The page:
From Merivale’s success the primary school teacher’s union NZEI Te Riu Roa has developed a teaching resource, used along with teaching units from the Electoral Commission, to inspire kids to encourage their parents to vote. Kids discuss leadership, respect, and making a difference.
Those 20 schools taking part are doing some very cool things. All day Saturday in Porirua, ‘Big Rexy’ the school van will be travelling a regular route around Ascot Park area, driven by the school principal and caretaker, as one way of encouraging parents to use Rangikura School’s polling booth. A sausage sizzle will be on to welcome those coming to school to vote.
Holy Family School (roll 215) has sent home 75 enrolment packs, made videos, and requested an early polling booth at school on Thursday. Holy Family also got involved in setting up an online campaign to get young Pasifika voting. #GummonMateVote has some very cool, heart-warming and funny videos filmed on the principal and deputy-principal’s iPhones.
Schools are frequently using social media to remind families to vote. At parent-teacher and curriculum evenings, older students (eight to 11 years olds) have set up stalls with electoral rolls and children are encouraged to bring their families over to check their names. This week children will be voting in the own elections via the Electoral Commission’s Kids Vote.
On election day there will be fund-raisers and sausage sizzles (away from the booths) and “I Voted” stickers.
But this final week before the election, it’s about getting the kids to encourage the adults in their lives. As Dr Cherie Taylor-Patel of Flanshaw Road School in Auckland’s Te Atatu South says, it’s about “Are your adults voting?” and “Are you bringing someone?” and “Who do you know who’s over 18 and are they enrolled?”
Te Atatu electorate and schools like Flanshaw Road were identified not just by low voter turnout (Te Atatu South has whole streets of rental houses, and renters are less likely to vote than homeowners) but also, Taylor-Patel points out, by principals interested in community-led change.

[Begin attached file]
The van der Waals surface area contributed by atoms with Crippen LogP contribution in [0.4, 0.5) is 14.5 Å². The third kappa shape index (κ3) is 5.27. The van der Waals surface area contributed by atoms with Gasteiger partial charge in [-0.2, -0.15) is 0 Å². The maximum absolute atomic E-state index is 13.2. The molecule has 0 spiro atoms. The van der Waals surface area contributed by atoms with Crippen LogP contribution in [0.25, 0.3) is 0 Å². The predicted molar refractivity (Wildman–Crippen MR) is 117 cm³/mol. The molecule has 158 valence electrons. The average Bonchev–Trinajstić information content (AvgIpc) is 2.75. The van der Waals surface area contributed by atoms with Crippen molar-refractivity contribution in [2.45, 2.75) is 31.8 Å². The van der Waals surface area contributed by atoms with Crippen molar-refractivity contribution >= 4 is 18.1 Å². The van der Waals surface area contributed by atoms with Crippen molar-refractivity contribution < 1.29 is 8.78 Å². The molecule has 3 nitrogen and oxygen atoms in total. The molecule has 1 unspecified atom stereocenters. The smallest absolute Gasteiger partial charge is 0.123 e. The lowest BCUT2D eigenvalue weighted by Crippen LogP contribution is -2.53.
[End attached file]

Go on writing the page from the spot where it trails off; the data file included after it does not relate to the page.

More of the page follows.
Bring An Adult To Vote is carefully non-political, so when local candidates and MPs are invited to a participating school they talk about the process of elections and why it’s important to vote. Older children are able to identify the main parties and compare policies on issues such as housing, jobs, environment and, of course, education.
Primary and early childhood teachers and principals have been campaigning hard for the past year for better education funding.
NZEI Te Riu Roa is asking New Zealanders to vote for children by voting for education when they choose which party to support on Saturday. “Vote for Me, Vote for Education is about reminding New Zealanders what’s at stake when decisions are made about public education – and that’s the hopes, dreams and future of our children,” NZEI President Lynda Stuart said.
“Too often, children’s voices are missing when adults make the big decisions that will affect their future. Children don’t get a vote, so we’re encouraging adults to think about what’s needed so every child gets the best education, and all our children can achieve their potential.”
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Kirsten Warner is an Auckland journalist, writer and musician, this week working for the NZEI Te Riu Roa, the primary school teacher’s union.